In which Katherine Moves to England

So, it turns out that moving is stressful, and finding an apartment with only three days to do it is stressful, and realizing that the landlord is never going to take this horrendous lamp out of your living space because he’s impossible to contact is… well, stressful isn’t quite right. Horrifying?

But there is an antidote to the horror! And the antidote is the fact that Birmingham has the largest German Christmas market outside of Germany! It was a glittering wonderland with amazing food and a German performer singing karaoke Backstreet Boys at the top of his lungs, so what more could you ask for? Better photos, maybe, but that’ll have to wait until my next  visit.

Other photo highlights include weird plants, a successful British baking adventure, and a tiny taste of the best restaurant in the city (so far). Next time? I’ve got to check out these famous Birmingham canals I’ve been hearing about.

But also, NaNoWriMo is happening this month, so I can’t be wasting valuable words on the blog. More to come, probably!

An Ode to Halloween

After a long week of apartment hunting, the less terrifying terror of Halloween was a relief. Of course, I forgot it was Halloween at all until I was approached at 8pm with the hopeful, “So do you want to carve pumpkins?”

Unfortunately, pumpkins vacate every store in the area after 5PM on the 31st, so our run to the shop came up short. Fortunately, we weren’t that picky about our choice of hard-shelled fruits/vegetables.

Is there a better holiday than a low-pressure invitation to do some fun, out-of-the-ordinary craft projects with people you like? I think NOT! Here is the bragging rights to our beautiful Halloween Squash-o-Lantern and Jack-o-Melon, perfectly designed to scare away neighborhood demons and feed neighborhood squirrels.

So, happy Halloween, and happy All Saints Day!

Backlog: In which Katherine takes a journey to the West

When I got back from China, I got the glorious opportunity to hang with my besties and family, so here’s a backlog from that trip.

Wondering why there are so many flower pictures? It’s genetic.


In Which Katherine stares at her own face for hours!

66% of these are self-portraits, because 1) I’m self-obsessed and 2) it seems weird to stare at someone else’s face for this amount of time.

In which Katherine decides to make this whole blog a photo dump!

Because some addictions can be managed and some cannot, I no longer have a Facebook profile. But this gets rather in the way of things, because how am I supposed to efficiently share my world-class phOtOgraPHy with people that doesn’t include a miserable email chain? Before you say it, Instagram is not an option. I had a hard enough time tearing myself away from a website where my high school classmates pretend they’re living the lives of Friends characters, and distant acquaintances post vaguely threatening messages about race in America. You think I could handle a site dedicated to pictures of puppies and food?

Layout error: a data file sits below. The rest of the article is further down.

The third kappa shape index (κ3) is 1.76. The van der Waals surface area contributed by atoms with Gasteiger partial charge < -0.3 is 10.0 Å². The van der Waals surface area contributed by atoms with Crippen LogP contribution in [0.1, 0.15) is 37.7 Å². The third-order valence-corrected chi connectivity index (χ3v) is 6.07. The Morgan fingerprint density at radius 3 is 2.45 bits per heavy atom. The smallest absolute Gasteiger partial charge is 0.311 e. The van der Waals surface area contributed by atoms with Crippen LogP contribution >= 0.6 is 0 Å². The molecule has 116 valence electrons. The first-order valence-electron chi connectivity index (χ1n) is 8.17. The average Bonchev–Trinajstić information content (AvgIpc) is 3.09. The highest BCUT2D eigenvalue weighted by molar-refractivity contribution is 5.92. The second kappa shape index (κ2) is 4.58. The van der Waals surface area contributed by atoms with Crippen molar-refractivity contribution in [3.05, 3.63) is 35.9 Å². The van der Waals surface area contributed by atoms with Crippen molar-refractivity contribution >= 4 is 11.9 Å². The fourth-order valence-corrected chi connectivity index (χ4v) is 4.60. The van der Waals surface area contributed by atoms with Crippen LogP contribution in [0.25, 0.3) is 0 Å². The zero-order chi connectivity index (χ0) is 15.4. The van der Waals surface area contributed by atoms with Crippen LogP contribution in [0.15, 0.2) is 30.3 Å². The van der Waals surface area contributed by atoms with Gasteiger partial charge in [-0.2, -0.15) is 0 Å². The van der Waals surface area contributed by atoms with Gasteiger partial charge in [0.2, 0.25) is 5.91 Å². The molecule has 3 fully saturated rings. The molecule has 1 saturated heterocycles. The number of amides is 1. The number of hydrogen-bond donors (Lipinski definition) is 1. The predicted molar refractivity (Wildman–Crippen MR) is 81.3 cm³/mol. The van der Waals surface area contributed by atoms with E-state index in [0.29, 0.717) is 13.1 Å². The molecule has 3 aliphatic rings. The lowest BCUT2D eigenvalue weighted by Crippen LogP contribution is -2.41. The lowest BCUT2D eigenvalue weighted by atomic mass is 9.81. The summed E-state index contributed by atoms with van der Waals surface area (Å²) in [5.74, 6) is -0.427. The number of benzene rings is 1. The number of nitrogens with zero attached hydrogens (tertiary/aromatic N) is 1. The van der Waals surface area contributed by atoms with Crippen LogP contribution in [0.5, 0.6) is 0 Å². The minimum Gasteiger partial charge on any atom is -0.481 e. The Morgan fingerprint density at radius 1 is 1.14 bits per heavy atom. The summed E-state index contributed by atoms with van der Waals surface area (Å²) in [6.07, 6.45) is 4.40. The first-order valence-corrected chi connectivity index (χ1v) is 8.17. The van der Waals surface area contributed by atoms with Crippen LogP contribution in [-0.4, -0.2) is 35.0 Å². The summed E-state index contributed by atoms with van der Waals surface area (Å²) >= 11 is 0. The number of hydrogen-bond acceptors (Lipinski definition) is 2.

Clearly, the problem is not me. The problem is other people. I will solve this problem the only way I know how; ignore other people and get validation exclusively from people who already like me enough to scroll through my photos. (It’s my parents, this blog is now just for my parents). I will maybe post my pictures sometimes.

Here are the pictures from CO/DC, a great last vacation in the great country of America, with great ladies!

In which Katherine finally gives an update about a vacation: Cambodia!

I preface this post with the admission that while I have tried to do my research, I am no expert on Cambodian history and before you quote me, this should be fact-checked with someone who isn’t a random American travelling through a foreign country for six days with access to Wikipedia. 

Sometime in high school, while scrolling through my ever-present and ever-important Facebook feed, I encountered a story about a mass shooting, and then some inane ‘personality quiz’. I wondered if that was what life was like; horror and triviality interspersed, both receding quickly into the distance and replaced with fresh horror and triviality. This kind of deadening of my ability to distinguish importance from passive interest is one of the reasons I got rid of my Facebook account, but that is neither here nor there.


The wall where I currently post photos

This is not the most cheerful way to begin a post about a delightful vacation, but I’m having a hard time distilling my short time in Cambodia into a coherent tone. It was alternatively a trivial distraction, awe-inspiring monuments, and a reminder of overwhelming cruelty.  


Is food considered a monument? It was certainly inspiring.


I did not go to the Killing Fields where over 1 million people are buried, nor did I visit the museums commemorating the victims of the Khmer Rouge. I had the pleasure of staying at a very fancy hotel (a Christmas gift) where waiters at breakfast pulled out my chair for me like I was rich or something, and where I got to eat beef lok lak and drink by the pool. I also had the pleasure of hearing fantastic music performed by those who had lost legs to land mines, raising money for charities. I was staying in Siem Reap rather than Phnom Penh; it is primarily a city of tourism based around much older history than the violence of the 1970s.